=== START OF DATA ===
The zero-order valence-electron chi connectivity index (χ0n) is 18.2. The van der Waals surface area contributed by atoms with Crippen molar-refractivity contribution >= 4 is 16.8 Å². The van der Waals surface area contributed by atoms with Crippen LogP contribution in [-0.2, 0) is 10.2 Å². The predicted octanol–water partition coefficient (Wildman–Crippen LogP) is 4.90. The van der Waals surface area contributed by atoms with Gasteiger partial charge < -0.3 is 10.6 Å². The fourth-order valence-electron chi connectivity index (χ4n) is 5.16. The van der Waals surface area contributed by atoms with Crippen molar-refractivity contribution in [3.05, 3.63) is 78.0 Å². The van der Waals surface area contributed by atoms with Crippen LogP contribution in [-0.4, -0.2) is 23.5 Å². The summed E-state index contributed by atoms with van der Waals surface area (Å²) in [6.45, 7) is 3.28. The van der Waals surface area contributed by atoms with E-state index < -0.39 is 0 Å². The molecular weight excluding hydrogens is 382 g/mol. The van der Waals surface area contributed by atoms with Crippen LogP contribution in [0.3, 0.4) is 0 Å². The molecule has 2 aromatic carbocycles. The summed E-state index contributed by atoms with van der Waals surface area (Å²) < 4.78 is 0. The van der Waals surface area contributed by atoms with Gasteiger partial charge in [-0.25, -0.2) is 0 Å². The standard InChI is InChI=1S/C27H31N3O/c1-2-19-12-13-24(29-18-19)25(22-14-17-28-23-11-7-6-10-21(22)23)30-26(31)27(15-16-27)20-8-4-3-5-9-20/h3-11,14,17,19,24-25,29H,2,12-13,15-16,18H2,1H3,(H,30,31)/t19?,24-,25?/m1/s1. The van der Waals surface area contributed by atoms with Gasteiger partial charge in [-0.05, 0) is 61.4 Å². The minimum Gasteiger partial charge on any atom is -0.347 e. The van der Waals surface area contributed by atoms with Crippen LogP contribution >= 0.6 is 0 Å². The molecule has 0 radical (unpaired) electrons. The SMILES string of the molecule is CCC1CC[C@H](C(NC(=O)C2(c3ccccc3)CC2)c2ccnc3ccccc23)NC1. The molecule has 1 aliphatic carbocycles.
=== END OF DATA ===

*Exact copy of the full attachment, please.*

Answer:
The zero-order valence-electron chi connectivity index (χ0n) is 18.2. The van der Waals surface area contributed by atoms with Crippen molar-refractivity contribution >= 4 is 16.8 Å². The van der Waals surface area contributed by atoms with Crippen LogP contribution in [-0.2, 0) is 10.2 Å². The predicted octanol–water partition coefficient (Wildman–Crippen LogP) is 4.90. The van der Waals surface area contributed by atoms with Gasteiger partial charge < -0.3 is 10.6 Å². The fourth-order valence-electron chi connectivity index (χ4n) is 5.16. The van der Waals surface area contributed by atoms with Crippen molar-refractivity contribution in [3.05, 3.63) is 78.0 Å². The van der Waals surface area contributed by atoms with Crippen LogP contribution in [-0.4, -0.2) is 23.5 Å². The summed E-state index contributed by atoms with van der Waals surface area (Å²) in [6.45, 7) is 3.28. The van der Waals surface area contributed by atoms with E-state index < -0.39 is 0 Å². The molecular weight excluding hydrogens is 382 g/mol. The van der Waals surface area contributed by atoms with Crippen LogP contribution in [0.3, 0.4) is 0 Å². The molecule has 2 aromatic carbocycles. The summed E-state index contributed by atoms with van der Waals surface area (Å²) < 4.78 is 0. The van der Waals surface area contributed by atoms with Gasteiger partial charge in [-0.25, -0.2) is 0 Å². The standard InChI is InChI=1S/C27H31N3O/c1-2-19-12-13-24(29-18-19)25(22-14-17-28-23-11-7-6-10-21(22)23)30-26(31)27(15-16-27)20-8-4-3-5-9-20/h3-11,14,17,19,24-25,29H,2,12-13,15-16,18H2,1H3,(H,30,31)/t19?,24-,25?/m1/s1. The van der Waals surface area contributed by atoms with Gasteiger partial charge in [-0.05, 0) is 61.4 Å². The minimum Gasteiger partial charge on any atom is -0.347 e. The van der Waals surface area contributed by atoms with Crippen LogP contribution >= 0.6 is 0 Å². The molecule has 0 radical (unpaired) electrons. The SMILES string of the molecule is CCC1CC[C@H](C(NC(=O)C2(c3ccccc3)CC2)c2ccnc3ccccc23)NC1. The molecule has 1 aliphatic carbocycles.